Profiling Library Customers
Newsletter #76 2/2007
Drilling Down - Turning Customer
Data into Profits with a Spreadsheet
Customer Valuation, Retention,
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Hi again folks, Jim Novo here, and welcome to the first newsletter
that also makes use of the Marketing
We've got a very interesting non-profit case today on library usage
- what do you measure and how do you calculate ROI for a
library? Especially when the role of a library is probably
changing because of access to the Web?
We also have a couple of great customer marketing links in the new
format supplied by the Blog, and a couple of Blog posts you might find
interesting. So let's get on with the Drillin'.
Best Customer Marketing Articles
The Medium is the Metric for Online Ads
Article with the title above is creating quite a stir in the
advertising media community, particularly among the “brand” folks.
One of the core points is that all media will become measurable and thus
“accountable” in terms of the effect ads placed in the media have.
New Look at the Org Chart
Interesting theory on why the internal organization of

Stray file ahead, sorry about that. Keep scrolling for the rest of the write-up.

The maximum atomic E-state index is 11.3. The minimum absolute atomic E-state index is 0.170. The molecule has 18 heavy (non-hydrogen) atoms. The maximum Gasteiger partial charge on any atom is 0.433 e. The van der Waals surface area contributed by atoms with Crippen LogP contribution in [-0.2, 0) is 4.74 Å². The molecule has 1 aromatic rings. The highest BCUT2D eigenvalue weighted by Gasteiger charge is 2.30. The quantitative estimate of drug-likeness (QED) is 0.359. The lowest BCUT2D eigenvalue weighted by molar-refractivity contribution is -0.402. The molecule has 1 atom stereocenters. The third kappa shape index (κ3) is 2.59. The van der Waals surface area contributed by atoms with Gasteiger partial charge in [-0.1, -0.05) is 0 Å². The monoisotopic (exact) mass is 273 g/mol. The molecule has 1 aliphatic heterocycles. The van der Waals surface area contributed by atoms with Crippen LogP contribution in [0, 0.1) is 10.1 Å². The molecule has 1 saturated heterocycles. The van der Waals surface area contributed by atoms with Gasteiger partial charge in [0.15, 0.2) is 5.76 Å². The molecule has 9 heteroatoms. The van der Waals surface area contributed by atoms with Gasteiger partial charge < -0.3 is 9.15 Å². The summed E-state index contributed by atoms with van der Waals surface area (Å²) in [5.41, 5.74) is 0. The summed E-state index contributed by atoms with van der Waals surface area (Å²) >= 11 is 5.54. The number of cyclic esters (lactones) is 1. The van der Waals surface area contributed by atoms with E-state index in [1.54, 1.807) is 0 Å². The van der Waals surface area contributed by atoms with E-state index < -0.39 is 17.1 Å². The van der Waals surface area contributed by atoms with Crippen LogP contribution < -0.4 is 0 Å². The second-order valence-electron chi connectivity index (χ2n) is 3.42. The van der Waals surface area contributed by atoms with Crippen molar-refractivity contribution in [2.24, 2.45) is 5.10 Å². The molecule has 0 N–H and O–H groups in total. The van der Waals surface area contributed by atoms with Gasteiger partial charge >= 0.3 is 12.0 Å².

multi-channel merchants differs (based on their roots) and some good
discussion of reporting chains. Personally, when it is all said
and done, I think you end up with customer service reporting to
Marketing - how else could a company possibly become customer
To access the full article reviews and links to the articles
Sample Marketing Productivity Blog Post
Accounting: How to Speak Finance
February 8th, 2007
Let’s say you have decided to build a relationship with the CFO or a peer in Finance. How do you get started?
Here are two report concepts and charts that will give you much more to talk about than you can squeeze into one lunch.
By taking Finance’s own numbers (Periodic Accounting) and recasting them into the numbers that matter for Marketing (Customer Accounting) you create a very solid bridge and basis for building out a plan.
on Customer Accounting...
You can subscribe to the Blog by e-mail if you want to, just go to
the Blog home page.
Questions from Fellow Drillers
Profiling Library Customers
Q: I work for a local council in England and was
recently asked to provide some local demographic profiles to help our
local libraries market themselves more effectively and hopefully
A: Hmmm...this is definitely the first time for this